Some professional firms have been considering changing insurers to find cheaper cover. This has its dangers: the cheapest insurance is unlikely to provide the most extensive cover and there is a greater risk that claims made against those insurers will be disputed or not paid at all because the policy is avoided. Furthermore, the financial standing of the new insurer may be in doubt, and cheaper insurance usually comes with additional exclusions or restrictions. For example, it is more likely that the insurance will cover claims for negligence only rather than any legal liability incurred by the firm.
This could mean that some obligations often undertaken by professionals in their contracts may not be covered. So, a professional may undertake an obligation to comply with procedures or programmes. If they fail to comply, they will be liable; but if they have not been negligent, a negligence-only policy will not cover the claim. Although insurance has been available for pollution and contamination claims on an aggregate basis, these could be excluded altogether.
Some insurers are considering excluding the standard contracts of some bodies because their terms are too onerous, and they may refuse to insure particular projects where claims have been notified.
Firms will be finding that they have to fund many claims themselves, with no insurance cover at all
A wide-ranging exclusion relating to acts of terrorism is being introduced into some policies.
There has also been a significant rise in the amount of excess payable by the insured in the event of a claim. These are now at a level of about 1% of turnover. Where these would have been in the order of tens of thousands of pounds, they could now be well over £100,000. This could have a disastrous effect on the firm's cash flow, and if several claims are made in one year, they could be enough to put the firm out of business. A substantial number of all claims made are below £500,000. Firms will be finding that they are funding many claims themselves with no insurance cover at all. The increased excess also has the effect of exposing the insured to the legal costs incurred in defending the claims. When there were lower excesses, most of these costs would have been paid by insurers.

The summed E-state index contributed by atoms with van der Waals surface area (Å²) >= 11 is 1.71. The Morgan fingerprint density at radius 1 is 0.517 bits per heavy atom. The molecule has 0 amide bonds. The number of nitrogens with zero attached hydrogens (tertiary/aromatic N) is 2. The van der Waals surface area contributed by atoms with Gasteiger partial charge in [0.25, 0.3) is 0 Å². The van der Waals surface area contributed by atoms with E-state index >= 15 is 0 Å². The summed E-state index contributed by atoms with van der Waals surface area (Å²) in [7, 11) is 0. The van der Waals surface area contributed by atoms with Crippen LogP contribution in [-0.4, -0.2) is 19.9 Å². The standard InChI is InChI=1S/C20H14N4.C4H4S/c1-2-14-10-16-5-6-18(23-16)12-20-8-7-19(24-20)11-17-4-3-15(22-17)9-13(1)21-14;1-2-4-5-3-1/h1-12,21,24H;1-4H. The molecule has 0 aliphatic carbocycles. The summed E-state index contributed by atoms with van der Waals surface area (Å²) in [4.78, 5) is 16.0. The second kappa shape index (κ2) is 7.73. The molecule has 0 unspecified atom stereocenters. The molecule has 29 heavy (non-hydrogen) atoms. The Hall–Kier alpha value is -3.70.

Obligations concerning maintaining insurance in existing and future appointments will also need to be looked at. Many include the obligation to tell clients and others if PI insurance is no longer available at commercially reasonable rates. Professionals may not be able to comply with other restrictions imposed by clients, such as the insurer having to be reputable or approved by the client. What is "reputable" in the current market? Some clients stipulate an amount of excess that the professional may not have. If a certain type of cover is required that does not fall within the restrictions currently imposed by PI insurers, the professional may not be able to comply.
Rachel Barnes is a partner in solicitor Beale & Company, www.beale-law.com.